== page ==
First step: to determine if the dispute is admissible by the ombudsman
All forms of home energies are covered: electricity, natural gas, liquefied petroleum gas (LPG) in a tank or in a cylinder, fuel oil, fuelwood, and district heating networks.
All individual consumers may refer to the ombudsman, as well as artisans, shopkeepers and liberal professions, non-profit organisations, small city councils, as well as small businesses (SMEs of less than 10 employees and €2M turnover) and condominiums/commonholds.
Type of dispute
The national energy ombudsman may intervene in all disputes arising from contracts entered into with an energy company.
The ombudsman’s remit concerns:
- contracts relative to the supply of energy and to associated services (e.g.: maintenance of a tank, advice on energy savings… ),
- contracts to connect to Enedis’ (formerly known as ERDF) network, to GRDF’s network, as well as to an LPG or district heating network.
The ombudsman’s remit does not cover disputes concerning:
- The formation of contract, which explains why the ombudsman cannot deal with issues such as doorstep and distance selling, or other kinds of aggressive business practices.
Read on Energie-Info: What are my rights in case of solicitation and distance selling?
- The production of electricity: photovoltaic, wind-generated…
Cases in which a dispute may be subject to mediation:
- The consumer previously attempted to solve his/her dispute with the company and sent it a written complaint within a period of two months to one year before turning to the national energy ombudsman;
- The request does not appear to be abusive or unfounded;
- The consumer does not report the case to be simultaneously examined by another ombudsman;
- The dispute has not been already examined, or is not being currently examined, by a court of law;
- The dispute is within the remit of the ombudsman (see below) .
Admissibility of cases
The analysis determining if a case is admissible is carried out within 48 hours after the file is received.
The national energy ombudsman only processes cases that are admissible for mediation. The complainant is informed by a written notice if his/her case is admissible, how the process will take place and the estimated duration of the proceedings. He/she is also informed that he/she may withdraw from the mediation process at any time.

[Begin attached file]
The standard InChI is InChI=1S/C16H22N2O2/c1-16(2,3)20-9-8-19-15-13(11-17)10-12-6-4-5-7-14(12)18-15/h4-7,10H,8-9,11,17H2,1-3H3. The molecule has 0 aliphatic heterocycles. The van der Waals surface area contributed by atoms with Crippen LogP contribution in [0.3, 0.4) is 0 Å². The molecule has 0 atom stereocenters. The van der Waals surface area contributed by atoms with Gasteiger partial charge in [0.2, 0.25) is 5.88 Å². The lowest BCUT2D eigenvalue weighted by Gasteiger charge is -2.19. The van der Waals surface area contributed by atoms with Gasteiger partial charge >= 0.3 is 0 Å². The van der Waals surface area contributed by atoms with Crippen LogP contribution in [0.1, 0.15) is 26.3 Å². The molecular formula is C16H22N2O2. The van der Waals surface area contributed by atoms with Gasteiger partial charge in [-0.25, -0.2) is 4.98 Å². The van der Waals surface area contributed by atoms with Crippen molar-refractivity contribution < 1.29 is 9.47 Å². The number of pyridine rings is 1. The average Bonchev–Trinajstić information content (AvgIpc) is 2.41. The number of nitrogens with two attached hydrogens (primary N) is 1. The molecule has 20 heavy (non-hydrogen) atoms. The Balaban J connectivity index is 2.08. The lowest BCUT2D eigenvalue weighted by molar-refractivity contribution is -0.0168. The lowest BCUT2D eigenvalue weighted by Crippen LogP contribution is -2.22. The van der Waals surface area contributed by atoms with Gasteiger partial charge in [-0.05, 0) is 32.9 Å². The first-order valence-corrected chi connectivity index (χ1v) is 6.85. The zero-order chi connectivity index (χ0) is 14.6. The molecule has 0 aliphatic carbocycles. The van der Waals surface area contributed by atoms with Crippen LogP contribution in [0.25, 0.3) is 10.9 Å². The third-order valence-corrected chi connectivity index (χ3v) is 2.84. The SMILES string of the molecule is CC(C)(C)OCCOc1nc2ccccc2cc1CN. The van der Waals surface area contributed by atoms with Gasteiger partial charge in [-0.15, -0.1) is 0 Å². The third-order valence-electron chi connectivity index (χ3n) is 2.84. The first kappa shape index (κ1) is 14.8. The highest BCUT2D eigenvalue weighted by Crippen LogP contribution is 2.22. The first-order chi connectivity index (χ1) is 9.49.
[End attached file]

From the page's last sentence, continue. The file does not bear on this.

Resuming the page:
In order to request the national energy ombudsman’s help, the complainant must do so in French. Thereafter, communication relative to the mediation will only be in French.
If the dispute is not admissible, the consumer is informed of it within a maximum period of 3 weeks.
When a case is not admissible, the ombudsman provides the complainant with general information on where he/she can turn to to solve the dispute. Furthermore, when a consumer’s initial written complaint has received no answer from the company, the national energy ombudsman forwards the unanswered complaint to the company.
When it comes to disputes that are not admissible to a mediation because there was no prior complaint or because the request is too early or too late, the complainant and the relevant operators are notified that the dispute may become admissible within a period of two months to one year after the complaint is sent.
The mediation process
Communication with operators and consumers is essentially made through telephone and email.
Consumers and operators are associated to the whole dispute process to find a mediation solution.
Operators send their observations, together with all documents needed to assess the facts: consumption history, communications with the customer, customer account status, etc.
If the parties ask for it, part or all of these documents are made available to them by the ombudsman.
The expected delay for operators to send their observations is set by the ombudsman, at a maximum of three weeks depending on the complexity of the request.
The amicable agreement
The ombudsman may encourage operators to submit a solution proposal within a period set by the ombudsman.
If the solution is deemed fair and is approved by all parties, the ombudsman issues an ‘amicable agreement’, by which he takes note of the fact that the dispute has ended.
The solution recommendation
If no amicable agreement can be devised between the parties, the ombudsman issues a written recommendation, aimed at solving the dispute. It is communicated to all the parties involved.
This recommendation is not binding, but operators have an obligation to inform the ombudsman, within one month, as to whether they will implement the proposed solution or not.
Note that the company may choose to follow the ombudsman’s recommandation, even if the complainant does not find the solution satisfactory.
In any case, the ombudsman endeavours to obtain the complainant’s opinion about the proposed mediation solution.
Complainants are systematically informed by mail of the legal recourse available to them if they are not satisfied with the mediation.
Under article R.122-1 of the energy code and article R. 612-5 of the consumer code, the time-limit set for the national energy ombudsman to issue a recommendation is 90 days from the date at which the ombudsman notifies the complainant that his/her case is admissible. For the simpler cases however, the ombudsman endeavours to devise a solution within two months. For the more complex disputes, the ombudsman informs the complainant that processing delays will be extended.